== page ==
Ultimately, "Judicial Activism" is a buzzword, subjective, and like beauty, in the eye of the beholder. Judges are supposed to use restraint in interpreting or changing the law, and respecting established rulings and principles. However, often must make decisions in grey areas. "Judicial activism" is usually a charge hurled at judges when they "stretch" precedent to get to a policy result they prefer, particularly when they are aligned strongly with the political party that appointed them.
In the 60s and 70s, judges were accused of liberal "judicial activism" where they found the constitution required schools be desegregated, the death penalty unconstitutional, abortions could not be prohibited by the state or criminals be given the right to counsel, although this required an interpretation of the constitution which was not clearly spelled out.
Today, the pendulum has swung in the opposite direction. Corporations are determined to be "persons" with the right to "free speech" and unlimited spending in elections, although the constitution doesn't actually say that. Have you ever wondered why most Supreme Court decisions are decided by 5-4 votes? Is the majority always engaging in "judicial activism" where it is clear the court is very split on basic constitutional issues?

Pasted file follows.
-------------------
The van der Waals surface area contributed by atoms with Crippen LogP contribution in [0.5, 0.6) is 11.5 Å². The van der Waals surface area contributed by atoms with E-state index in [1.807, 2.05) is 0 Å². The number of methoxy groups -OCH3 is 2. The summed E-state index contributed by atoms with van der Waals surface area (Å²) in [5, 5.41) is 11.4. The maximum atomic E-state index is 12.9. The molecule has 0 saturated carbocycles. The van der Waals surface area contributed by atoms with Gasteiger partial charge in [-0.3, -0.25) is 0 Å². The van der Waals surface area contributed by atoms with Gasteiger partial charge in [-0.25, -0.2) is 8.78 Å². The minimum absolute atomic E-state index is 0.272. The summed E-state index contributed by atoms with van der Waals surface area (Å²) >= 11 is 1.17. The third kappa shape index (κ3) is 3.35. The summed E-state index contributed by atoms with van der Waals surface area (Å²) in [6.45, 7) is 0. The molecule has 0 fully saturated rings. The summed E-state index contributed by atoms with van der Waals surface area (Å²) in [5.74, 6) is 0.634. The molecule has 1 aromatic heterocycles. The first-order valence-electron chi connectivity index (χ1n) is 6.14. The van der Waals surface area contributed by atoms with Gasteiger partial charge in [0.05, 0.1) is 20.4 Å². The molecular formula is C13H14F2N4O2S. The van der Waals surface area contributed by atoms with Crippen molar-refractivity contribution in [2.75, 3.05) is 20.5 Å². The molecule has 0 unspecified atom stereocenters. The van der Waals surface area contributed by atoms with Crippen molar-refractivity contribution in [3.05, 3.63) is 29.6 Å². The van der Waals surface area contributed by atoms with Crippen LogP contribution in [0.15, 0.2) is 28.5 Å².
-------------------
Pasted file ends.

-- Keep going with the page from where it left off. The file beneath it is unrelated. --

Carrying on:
Probably, we'd see less "judicial activism" if our political system was less polarized and more moderate. But until that day comes, we can expect to see our courts behave like political institutions.
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Mr. Lebowitz gives a very eloquent answer and I wholly agree with him. I would add that when a judge has tenure and cannot be fired (except for impeachment, which is extremely difficult), s/he has leeway to rationalize decisions without consequence. Of course, when five justices of the U.S. Supreme Court decide a case that is considered an affront to the Constitution, such as the Citizens United case, how do you impeach all five? Oftentimes, no matter how absurd the outcome of a case, the fact that it is ratified by a majority of the judges (or justices, in the case of the Supreme Court) gives it legitimacy. This may be different at an appellate level, where only one judge may be deciding the case.
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